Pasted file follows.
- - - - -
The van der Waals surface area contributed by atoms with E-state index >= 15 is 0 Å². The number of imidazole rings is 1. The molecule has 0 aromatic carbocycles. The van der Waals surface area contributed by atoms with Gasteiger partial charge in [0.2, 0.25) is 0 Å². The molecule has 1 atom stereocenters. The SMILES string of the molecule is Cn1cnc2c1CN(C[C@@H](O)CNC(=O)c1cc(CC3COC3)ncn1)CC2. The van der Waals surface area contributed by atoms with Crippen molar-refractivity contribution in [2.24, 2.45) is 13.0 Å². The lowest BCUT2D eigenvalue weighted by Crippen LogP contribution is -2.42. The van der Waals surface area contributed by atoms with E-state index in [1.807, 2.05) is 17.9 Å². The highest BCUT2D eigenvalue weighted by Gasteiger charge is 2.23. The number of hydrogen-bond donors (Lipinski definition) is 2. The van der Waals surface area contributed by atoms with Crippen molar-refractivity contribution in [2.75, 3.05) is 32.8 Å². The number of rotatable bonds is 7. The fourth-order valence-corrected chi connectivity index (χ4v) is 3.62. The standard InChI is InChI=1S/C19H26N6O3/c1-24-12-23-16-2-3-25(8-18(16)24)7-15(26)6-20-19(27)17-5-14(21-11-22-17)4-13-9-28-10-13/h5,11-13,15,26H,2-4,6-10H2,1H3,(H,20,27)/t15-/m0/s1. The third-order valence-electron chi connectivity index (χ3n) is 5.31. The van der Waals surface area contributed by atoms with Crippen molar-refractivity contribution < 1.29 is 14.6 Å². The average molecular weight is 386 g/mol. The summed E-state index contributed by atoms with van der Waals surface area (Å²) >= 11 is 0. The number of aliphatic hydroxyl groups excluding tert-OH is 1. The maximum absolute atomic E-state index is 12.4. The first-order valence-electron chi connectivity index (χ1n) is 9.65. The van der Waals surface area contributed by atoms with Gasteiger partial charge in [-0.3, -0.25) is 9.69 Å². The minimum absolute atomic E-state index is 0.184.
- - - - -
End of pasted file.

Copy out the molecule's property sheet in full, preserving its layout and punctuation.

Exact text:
The van der Waals surface area contributed by atoms with E-state index >= 15 is 0 Å². The number of imidazole rings is 1. The molecule has 0 aromatic carbocycles. The van der Waals surface area contributed by atoms with Gasteiger partial charge in [0.2, 0.25) is 0 Å². The molecule has 1 atom stereocenters. The SMILES string of the molecule is Cn1cnc2c1CN(C[C@@H](O)CNC(=O)c1cc(CC3COC3)ncn1)CC2. The van der Waals surface area contributed by atoms with Crippen molar-refractivity contribution in [2.24, 2.45) is 13.0 Å². The lowest BCUT2D eigenvalue weighted by Crippen LogP contribution is -2.42. The van der Waals surface area contributed by atoms with E-state index in [1.807, 2.05) is 17.9 Å². The highest BCUT2D eigenvalue weighted by Gasteiger charge is 2.23. The number of hydrogen-bond donors (Lipinski definition) is 2. The van der Waals surface area contributed by atoms with Crippen molar-refractivity contribution in [2.75, 3.05) is 32.8 Å². The number of rotatable bonds is 7. The fourth-order valence-corrected chi connectivity index (χ4v) is 3.62. The standard InChI is InChI=1S/C19H26N6O3/c1-24-12-23-16-2-3-25(8-18(16)24)7-15(26)6-20-19(27)17-5-14(21-11-22-17)4-13-9-28-10-13/h5,11-13,15,26H,2-4,6-10H2,1H3,(H,20,27)/t15-/m0/s1. The third-order valence-electron chi connectivity index (χ3n) is 5.31. The van der Waals surface area contributed by atoms with Crippen molar-refractivity contribution < 1.29 is 14.6 Å². The average molecular weight is 386 g/mol. The summed E-state index contributed by atoms with van der Waals surface area (Å²) >= 11 is 0. The number of aliphatic hydroxyl groups excluding tert-OH is 1. The maximum absolute atomic E-state index is 12.4. The first-order valence-electron chi connectivity index (χ1n) is 9.65. The van der Waals surface area contributed by atoms with Gasteiger partial charge in [-0.3, -0.25) is 9.69 Å². The minimum absolute atomic E-state index is 0.184.